by T. Kaida
I inherited the storytelling gene from my Russian father. Photography is a learned skill, acquired through hard work and good teachers. I have always liked pictures that suggest something more then what is pictured. I like stories that undermine one’s assumptions. Tremors From The Faultline, the book, grew out of a series of black and white staged photographs, which suggested a story behind the image. I started photographing like a movie director. Making up images rather then finding them. The constructed images were more or less open ended and open to a variety of readings but unlike most visual artists, I was not content to leave the final interpretation up to the viewer. I wanted to direct his/her train of thought. I was interested in how words affected images, enhanced or even contradicted the image. It was important that the final meaning should take place in the viewer’s mind, as he reached the intersection of visual and textual concepts. Gradually, I started writing short enigmatic tales to accompany the photographs. In the beginning, the content of the texts was generated by the photographs. After a while the written tale guided the accompanying image. The structure was simple and direct; image on one page, story on the other, leading to an obvious book layout. Another motivation for combining words and pictures was to slow the viewer down. As an exhibiting artist, I was frustrated by the way most people looked at photographs on exhibition. Too quickly. Swallowing images whole. Reading takes longer then glancing. It requires more time and consideration. Thus, words became part of my strategy to engage the viewer longer. Joan Didion’s opening sentence, “We tell ourselves stories in order to live.” from The White Album inspired the tone and thrust of the stories. The content of the twenty- six fictional stories focused on life, love, divorce, death and desire in contemporary postmodern America. Susan Cohen wrote an after word to the book and Joan Lyons, the director of VSW Press, designed and printed the final product. It was a collaborative project. Tremors From The Faultline remains my most portable and satisfying body of work.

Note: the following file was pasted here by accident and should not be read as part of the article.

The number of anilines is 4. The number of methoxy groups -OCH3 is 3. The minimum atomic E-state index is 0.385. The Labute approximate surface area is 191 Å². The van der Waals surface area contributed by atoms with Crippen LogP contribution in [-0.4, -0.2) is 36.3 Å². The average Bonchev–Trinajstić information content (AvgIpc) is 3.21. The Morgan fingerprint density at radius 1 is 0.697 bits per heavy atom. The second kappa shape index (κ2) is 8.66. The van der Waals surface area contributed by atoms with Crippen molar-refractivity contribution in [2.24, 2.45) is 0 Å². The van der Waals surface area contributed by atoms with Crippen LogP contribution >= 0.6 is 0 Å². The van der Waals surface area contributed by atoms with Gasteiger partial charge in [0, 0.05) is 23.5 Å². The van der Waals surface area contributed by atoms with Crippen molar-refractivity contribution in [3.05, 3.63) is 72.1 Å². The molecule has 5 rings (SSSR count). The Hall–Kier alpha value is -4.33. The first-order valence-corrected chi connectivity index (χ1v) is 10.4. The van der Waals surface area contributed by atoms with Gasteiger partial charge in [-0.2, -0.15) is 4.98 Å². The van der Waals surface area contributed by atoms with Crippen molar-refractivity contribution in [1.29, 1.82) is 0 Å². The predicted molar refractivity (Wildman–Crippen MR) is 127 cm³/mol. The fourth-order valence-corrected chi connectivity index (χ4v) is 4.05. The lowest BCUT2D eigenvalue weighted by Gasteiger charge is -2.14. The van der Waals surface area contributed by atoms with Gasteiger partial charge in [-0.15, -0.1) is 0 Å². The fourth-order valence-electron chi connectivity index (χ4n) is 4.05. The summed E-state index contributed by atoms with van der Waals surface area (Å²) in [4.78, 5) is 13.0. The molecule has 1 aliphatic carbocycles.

Tremors from the Faultline
themes: "life, love, divorce, death and desire in postmodern America." [T. Kaida]
community: other Visual Studies Workshop, Rochester, NY [T. Shaw]